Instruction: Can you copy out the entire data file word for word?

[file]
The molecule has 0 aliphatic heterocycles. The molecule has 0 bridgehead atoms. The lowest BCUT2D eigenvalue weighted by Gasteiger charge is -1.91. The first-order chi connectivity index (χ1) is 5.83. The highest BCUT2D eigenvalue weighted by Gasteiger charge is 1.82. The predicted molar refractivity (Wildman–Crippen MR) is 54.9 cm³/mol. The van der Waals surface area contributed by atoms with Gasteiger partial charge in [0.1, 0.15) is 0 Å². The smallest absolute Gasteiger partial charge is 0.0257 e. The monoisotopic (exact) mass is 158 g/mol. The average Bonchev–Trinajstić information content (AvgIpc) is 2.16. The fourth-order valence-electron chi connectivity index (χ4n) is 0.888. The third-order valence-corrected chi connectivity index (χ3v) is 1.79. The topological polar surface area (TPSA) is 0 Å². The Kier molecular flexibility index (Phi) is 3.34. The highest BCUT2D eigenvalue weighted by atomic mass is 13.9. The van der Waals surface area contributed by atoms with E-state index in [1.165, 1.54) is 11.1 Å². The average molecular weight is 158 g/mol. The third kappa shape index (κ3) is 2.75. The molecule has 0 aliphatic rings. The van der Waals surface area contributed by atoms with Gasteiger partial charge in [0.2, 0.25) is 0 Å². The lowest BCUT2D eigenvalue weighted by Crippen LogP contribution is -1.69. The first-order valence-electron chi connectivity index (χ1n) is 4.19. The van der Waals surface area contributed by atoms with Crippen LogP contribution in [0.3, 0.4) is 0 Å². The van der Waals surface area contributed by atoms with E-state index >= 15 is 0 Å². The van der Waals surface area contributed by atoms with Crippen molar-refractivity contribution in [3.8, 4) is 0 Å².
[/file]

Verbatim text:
The molecule has 0 aliphatic heterocycles. The molecule has 0 bridgehead atoms. The lowest BCUT2D eigenvalue weighted by Gasteiger charge is -1.91. The first-order chi connectivity index (χ1) is 5.83. The highest BCUT2D eigenvalue weighted by Gasteiger charge is 1.82. The predicted molar refractivity (Wildman–Crippen MR) is 54.9 cm³/mol. The van der Waals surface area contributed by atoms with Gasteiger partial charge in [0.1, 0.15) is 0 Å². The smallest absolute Gasteiger partial charge is 0.0257 e. The monoisotopic (exact) mass is 158 g/mol. The average Bonchev–Trinajstić information content (AvgIpc) is 2.16. The fourth-order valence-electron chi connectivity index (χ4n) is 0.888. The third-order valence-corrected chi connectivity index (χ3v) is 1.79. The topological polar surface area (TPSA) is 0 Å². The Kier molecular flexibility index (Phi) is 3.34. The highest BCUT2D eigenvalue weighted by atomic mass is 13.9. The van der Waals surface area contributed by atoms with E-state index in [1.165, 1.54) is 11.1 Å². The average molecular weight is 158 g/mol. The third kappa shape index (κ3) is 2.75. The molecule has 0 aliphatic rings. The van der Waals surface area contributed by atoms with Gasteiger partial charge in [0.2, 0.25) is 0 Å². The lowest BCUT2D eigenvalue weighted by Crippen LogP contribution is -1.69. The first-order valence-electron chi connectivity index (χ1n) is 4.19. The van der Waals surface area contributed by atoms with Crippen LogP contribution in [0.3, 0.4) is 0 Å². The van der Waals surface area contributed by atoms with E-state index >= 15 is 0 Å². The van der Waals surface area contributed by atoms with Crippen molar-refractivity contribution in [3.8, 4) is 0 Å².